Thursday, March 12, 2009

Money Supply Growth

Through buying assets the Bank of England is increasing the money supply. If we increase the money supply by £100bn what happens?

1. Depends on Money Multiplier

Typically, banks keep a certain reserve in the form of cash.

For example, if they have deposits of £100bn. They may decide to keep 2% or £2bn in the form of cash deposits in the bank. They will lend out £98bn in the form of loans to customers (mortgages, personal loans e.t.c). This enables the bank to make more profit. Because they earn interest on the money that is deposited.

Therefore, if you increase the money supply by £10bn. They may decide to keep £0.2bn of this in cash and lend an extra £9.8bn. This leads to further bank deposits and further bank lending.

Therefore, an initial increase in the money supply can lead to a much bigger increase in the money supply. This is known as the money multiplier. If banks have a deposit ratio of 2%, it means that the final increase in money supply will by 50 * the initial increase in bank lending. If the reserve ratio was 20%, the money multiplier would be 5.

This means that quantitative easing could have a significant impact on increasing money supply in the economy. However, this assumes normal lending conditions.

Since the credit crisis, banks have been trying to build up their cash reserves. Therefore, the problem is that this increase in the money supply may simply be hoarded by commercial banks. Rather than lend it they may just use it to improve their financial position and recover past losses.

It is probable that the Banks will lend some of the money supply increase, but the money multiplier will be very low. One important issue is that we simply don't know how much the policy of money creation will increase the money supply.

Furthermore, money supply figures are notoriously unreliable. Money supply figures can be distorted by financial changes making it difficult to know measure what is happening.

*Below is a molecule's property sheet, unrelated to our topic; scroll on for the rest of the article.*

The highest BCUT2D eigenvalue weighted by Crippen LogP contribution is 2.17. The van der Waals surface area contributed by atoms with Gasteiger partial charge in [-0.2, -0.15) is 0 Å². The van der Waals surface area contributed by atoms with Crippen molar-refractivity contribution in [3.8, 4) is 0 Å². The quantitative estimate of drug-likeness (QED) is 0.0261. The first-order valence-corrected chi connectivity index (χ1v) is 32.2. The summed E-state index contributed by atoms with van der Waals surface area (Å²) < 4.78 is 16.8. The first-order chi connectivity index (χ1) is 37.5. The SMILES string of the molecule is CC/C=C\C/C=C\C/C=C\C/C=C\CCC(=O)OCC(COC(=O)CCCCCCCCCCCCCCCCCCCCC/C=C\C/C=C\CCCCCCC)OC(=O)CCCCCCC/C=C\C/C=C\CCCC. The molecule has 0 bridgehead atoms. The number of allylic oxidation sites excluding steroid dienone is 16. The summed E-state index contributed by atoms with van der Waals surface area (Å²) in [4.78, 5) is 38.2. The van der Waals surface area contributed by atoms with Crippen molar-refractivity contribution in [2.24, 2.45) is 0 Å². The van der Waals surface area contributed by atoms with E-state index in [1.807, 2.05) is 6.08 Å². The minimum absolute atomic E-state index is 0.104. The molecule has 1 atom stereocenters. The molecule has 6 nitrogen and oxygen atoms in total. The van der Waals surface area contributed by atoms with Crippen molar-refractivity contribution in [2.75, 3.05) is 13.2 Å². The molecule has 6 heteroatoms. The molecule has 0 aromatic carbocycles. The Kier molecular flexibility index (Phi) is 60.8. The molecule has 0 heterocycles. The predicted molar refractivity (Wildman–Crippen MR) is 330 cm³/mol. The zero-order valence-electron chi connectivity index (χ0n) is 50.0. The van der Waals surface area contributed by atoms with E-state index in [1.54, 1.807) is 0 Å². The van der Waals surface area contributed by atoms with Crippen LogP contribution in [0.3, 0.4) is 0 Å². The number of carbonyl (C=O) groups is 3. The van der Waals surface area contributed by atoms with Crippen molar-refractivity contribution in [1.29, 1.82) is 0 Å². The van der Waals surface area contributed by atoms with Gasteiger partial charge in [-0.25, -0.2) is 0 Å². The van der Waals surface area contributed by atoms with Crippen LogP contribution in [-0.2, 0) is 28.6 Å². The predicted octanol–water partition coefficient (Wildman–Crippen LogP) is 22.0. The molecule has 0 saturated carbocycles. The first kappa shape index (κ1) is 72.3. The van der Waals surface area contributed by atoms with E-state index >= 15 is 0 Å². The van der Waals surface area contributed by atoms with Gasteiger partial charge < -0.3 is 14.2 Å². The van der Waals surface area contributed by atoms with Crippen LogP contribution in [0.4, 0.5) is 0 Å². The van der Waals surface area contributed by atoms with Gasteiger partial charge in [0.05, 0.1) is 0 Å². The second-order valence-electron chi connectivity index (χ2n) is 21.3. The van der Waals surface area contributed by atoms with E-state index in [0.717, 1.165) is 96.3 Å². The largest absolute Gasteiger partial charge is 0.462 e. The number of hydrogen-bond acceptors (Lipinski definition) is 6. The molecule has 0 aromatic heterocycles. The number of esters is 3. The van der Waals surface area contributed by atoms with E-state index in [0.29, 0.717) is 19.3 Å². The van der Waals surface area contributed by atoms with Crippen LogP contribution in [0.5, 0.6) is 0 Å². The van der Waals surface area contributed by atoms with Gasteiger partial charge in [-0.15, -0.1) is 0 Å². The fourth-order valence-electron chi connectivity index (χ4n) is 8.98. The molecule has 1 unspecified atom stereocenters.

2. Quantitative Easing and Bond Yields

Quantitative easing will impact the interest rate (yield) on government bonds and commercial bonds. The Bank of England will buy securities, therefore their price rises and the interest rate declines. (relationship between bond prices and interest rates)

This lower interest rate may provide a monetary stimulus. As it becomes cheaper for firms to borrow through issuing commercial bonds. This impact may be bigger than the effect of increasing bank cash deposits.

Quantitative Easing and Value of Pound

Quantitative easing increases the risk of inflation, which makes the Pound Sterling less attractive.

Quantitative easing reduces interest rates on UK securities making it less attractive to hold UK securities and bonds. This will reduce demand for holding pounds. Already there has been a widespread selling of UK assets, reducing the Pound.

3 comments:

James said...

Haven't Japanese interest rates been below 1% for over a decade?

Won't that happen here?

And is there any reason why interest rates won't stay this low for decades to come?

Tejvan Pettinger said...

It really depends on the impact of quantitative easing and other policies. If inflation stays below 1% then we will probably have interest rates close to zero. It really is hard to say how long that will be for, at moment

Anonymous said...

So is this kind of action called "supply-lead" governance?